T6###D. australiensis @ 250 L3S ha-1

T7###Bromoxynil+MCPA (Recommended dose)###@ 560 g a.i. 1S ha-1

T8###Bromoxynil+MCPA (Half dose) @ 280 g a.i. 1S ha-1

T9###Bromoxynil+MCPA (Half dose) + D. hawaiiensis @ 280 g a.i. 1S ha-1 + 250 L1S ha-1

T10 Bromoxynil+MCPA (Half dose) + D. holmii @ 280 g a.i. 1S ha-1 + 250 L1S ha-1

T11 Bromoxynil+MCPA (Half dose) + D. biseptata @ 280 g a.i. 1S ha-1 + 250 L1S ha-1

T12 Bromoxynil+MCPA (Half dose) + D. australiensis @ 280 g a.i. 1S ha-1 + 250 L1S ha-1

Table 4: Marginal analysis for the use of fungal metabolites for management of Rumex dentatus in wheat

Treatments###Dose (ha-1)###Variable cost Net profit Marginal cost Marginal net profit Marginal rate

###(PKR ha-1)###(PKR ha-1) (PKR ha-1)###(PKR ha-1)###of return (%)

T2 Weedy check###-###-###41656

T8 Bromoxynil+MCPA###280 g a.i.1S###1310###69128###1310###27472###2097

T7 Bromoxynil+MCPA###560 g a.i.1S###2220###64561###-###-###D

T1 Weed free (hand weeding)###-###2400###70100###180###5539###3077

T12 Bromoxynil+MCPA + D. Australiensis###280 g a.i.1S + 250 L1S 2560###67878###-###-###D

###1S###1S

T9 Bromoxynil+MCPA + D. hawaiiensi###280 g a.i. + 250 L###2560###67034###-###-###D

T11 Bromoxynil+MCPA + D. biseptata###280 g a.i. 1S + 250 L1S 2560###66284###-###-###D

T10 Bromoxynil+MCPA + D. holmii###280 g a.i. 1S + 250 L1S 2560###64596###-###-###D

T6 Drechslera australiensis###250 L3S###4150###53288###-###-###D

T3 D. hawaiiensis###250 L3S###4150###52069###-###-###D

T5 D. biseptata###250 L3S###4150###43194###-###-###D

T4 D. holmii###250 L3S###4150###42006###-###-###D

Moreover a number of herbicidal compounds have also been isolated from different species of Drechslera. As an example culture of D. siccans (Drechsler) Shoemaker is reported to yield a phytotoxin named as 6 8-dihydroxy-3- (2'-hydroxypropyl) isocoumarin (de-o-methyldiaporthin) and found very effective against common oat (Avena sativa L.) barnyardgrass [Echonocloa crus-galli (L.) P. Beauv.] and spiny amaranth (Amaranthus spinosus L.) (Hallock et al. 1988). Capio et al. (2004) isolated two phytotoxic compounds namely cytochalasin B and dihydrocytochalasins from culture filtrates of D. wirreganensis Wallwork Lichon and Sivan. and D. campanulata (LACopyrightv.) B. Sutton. Similarly another metabolite namely drazepinone with broad spectrum herbicidal activity has been isolated from D. siccans (Drechsler) Shoemaker. This compound was characterized as 3512a-trimethyl-255a12a-tetrahydro-1H naphtha [20 30:4 5] furo [23-b] azepin-2-one (Evidente et al. 2005).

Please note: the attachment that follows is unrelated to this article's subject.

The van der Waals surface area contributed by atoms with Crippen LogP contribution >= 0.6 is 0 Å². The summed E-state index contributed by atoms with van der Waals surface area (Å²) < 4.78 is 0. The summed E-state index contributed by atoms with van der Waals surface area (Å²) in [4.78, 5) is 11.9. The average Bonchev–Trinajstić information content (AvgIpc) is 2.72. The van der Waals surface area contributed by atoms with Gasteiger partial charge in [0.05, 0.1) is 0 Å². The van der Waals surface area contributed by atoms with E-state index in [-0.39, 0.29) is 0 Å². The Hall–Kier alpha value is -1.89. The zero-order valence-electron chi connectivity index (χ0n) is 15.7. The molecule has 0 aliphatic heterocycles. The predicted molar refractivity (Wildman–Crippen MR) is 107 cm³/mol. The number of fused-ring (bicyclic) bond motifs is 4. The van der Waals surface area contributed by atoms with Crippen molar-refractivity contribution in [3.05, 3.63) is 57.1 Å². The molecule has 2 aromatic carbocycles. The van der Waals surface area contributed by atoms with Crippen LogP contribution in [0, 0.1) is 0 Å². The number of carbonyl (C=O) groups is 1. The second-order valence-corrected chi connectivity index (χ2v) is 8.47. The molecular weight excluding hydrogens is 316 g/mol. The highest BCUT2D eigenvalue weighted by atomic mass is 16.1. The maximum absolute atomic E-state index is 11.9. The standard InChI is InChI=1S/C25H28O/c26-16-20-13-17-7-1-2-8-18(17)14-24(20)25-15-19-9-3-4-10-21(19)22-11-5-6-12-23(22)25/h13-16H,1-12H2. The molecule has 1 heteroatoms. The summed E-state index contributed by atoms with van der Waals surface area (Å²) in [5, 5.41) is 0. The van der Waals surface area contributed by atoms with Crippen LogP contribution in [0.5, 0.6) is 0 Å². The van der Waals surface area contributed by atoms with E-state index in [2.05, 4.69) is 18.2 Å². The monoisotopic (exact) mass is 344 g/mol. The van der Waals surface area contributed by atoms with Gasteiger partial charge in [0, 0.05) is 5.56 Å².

In the present study original culture filtrates were applied as foliar spray. It is very likely that efficacy of these filtrates can be enhanced markedly if these are applied in a concentrated form because generally quantity of active herbicidal constituents in fungal culture filtrates is very low (Evidente et al. 2006a b).

In the present field trials half dose of synthetic herbicide also completely killed the R. dentatus plants. Consequently the effect of combined application of fungal culture filtrates and half dose of herbicide could not be assessed. Further studies are required in this regard using lower concentrations of the herbicide in combination with fungal culture filtrates. In the present study no adverse effect of the fungal metabolites on growth of wheat was noted. This differential response of the weeds especially R. dentatus and wheat to fungal metabolites can be best exploited in the management of R. dentatus and possibly other broad-leaf weeds by the culture filtrates of Drechslera spp. under field conditions. To the best of our knowledge the present study is the first report of using fungal metabolites as herbicidal agents in true field conditions. Generally earlier experiments were carried out in Petri plates trays or pots (Vurro et al. 2001; Javaid et al. 2011).

The usefulness of any treatment depends on the cost involved and its economic return as well as its impact on the environment. In the present study an economic benefit of Rs. 11632 and 10413 was achieved by the application of culture filtrates of D. australiensis and D. hawaiiensis that was 28% and 25% higher than the net profit obtained in weedy check. Although the highest net profit and economic return was obtained with hand weeding followed by application of 280 g a.i. ha-1 of Bromoxynil+MCPA however fungal culture filtrates are more environment friendly than herbicides and can be used as an alternative for weed management in organic farming systems.

Conclusion

The present study concludes that culture filtrates of D. australiensis and D. hawaiiensis contain potent herbicidal constituents for the management of R. dentatus as they reduced biomass of this weed by 58% and 57% consequently increased the wheat grains yield by 22% and 20% respectively as compared to weedy check. Recently Akbar et al. (2014) have identified holadysenterine as potent herbicidal metabolite from culture filtrates of D. australiensis that may be used as an alternative to chemical herbicides in production of organic wheat.

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Publication:International Journal of Agriculture and Biology
Article Type:Report
Date:Feb 28, 2015